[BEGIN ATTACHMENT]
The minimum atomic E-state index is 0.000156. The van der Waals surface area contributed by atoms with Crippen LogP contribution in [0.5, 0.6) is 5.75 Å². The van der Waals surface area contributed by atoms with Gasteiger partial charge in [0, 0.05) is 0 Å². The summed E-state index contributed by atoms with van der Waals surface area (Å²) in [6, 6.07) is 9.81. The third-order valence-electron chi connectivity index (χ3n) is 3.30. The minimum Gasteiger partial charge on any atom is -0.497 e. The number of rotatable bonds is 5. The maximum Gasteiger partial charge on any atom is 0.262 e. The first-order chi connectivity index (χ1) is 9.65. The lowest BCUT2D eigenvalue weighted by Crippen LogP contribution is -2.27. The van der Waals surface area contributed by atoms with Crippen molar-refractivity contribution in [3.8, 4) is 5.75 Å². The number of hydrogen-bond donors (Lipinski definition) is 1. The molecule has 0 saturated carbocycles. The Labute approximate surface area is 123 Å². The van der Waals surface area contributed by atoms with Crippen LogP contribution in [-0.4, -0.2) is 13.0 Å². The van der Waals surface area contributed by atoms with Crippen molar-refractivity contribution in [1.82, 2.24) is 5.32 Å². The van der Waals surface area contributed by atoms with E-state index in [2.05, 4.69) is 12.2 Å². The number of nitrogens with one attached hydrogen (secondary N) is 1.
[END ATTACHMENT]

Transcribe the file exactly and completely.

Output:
The minimum atomic E-state index is 0.000156. The van der Waals surface area contributed by atoms with Crippen LogP contribution in [0.5, 0.6) is 5.75 Å². The van der Waals surface area contributed by atoms with Gasteiger partial charge in [0, 0.05) is 0 Å². The summed E-state index contributed by atoms with van der Waals surface area (Å²) in [6, 6.07) is 9.81. The third-order valence-electron chi connectivity index (χ3n) is 3.30. The minimum Gasteiger partial charge on any atom is -0.497 e. The number of rotatable bonds is 5. The maximum Gasteiger partial charge on any atom is 0.262 e. The first-order chi connectivity index (χ1) is 9.65. The lowest BCUT2D eigenvalue weighted by Crippen LogP contribution is -2.27. The van der Waals surface area contributed by atoms with Crippen molar-refractivity contribution in [3.8, 4) is 5.75 Å². The number of hydrogen-bond donors (Lipinski definition) is 1. The molecule has 0 saturated carbocycles. The Labute approximate surface area is 123 Å². The van der Waals surface area contributed by atoms with Crippen LogP contribution in [-0.4, -0.2) is 13.0 Å². The van der Waals surface area contributed by atoms with Crippen molar-refractivity contribution in [1.82, 2.24) is 5.32 Å². The van der Waals surface area contributed by atoms with E-state index in [2.05, 4.69) is 12.2 Å². The number of nitrogens with one attached hydrogen (secondary N) is 1.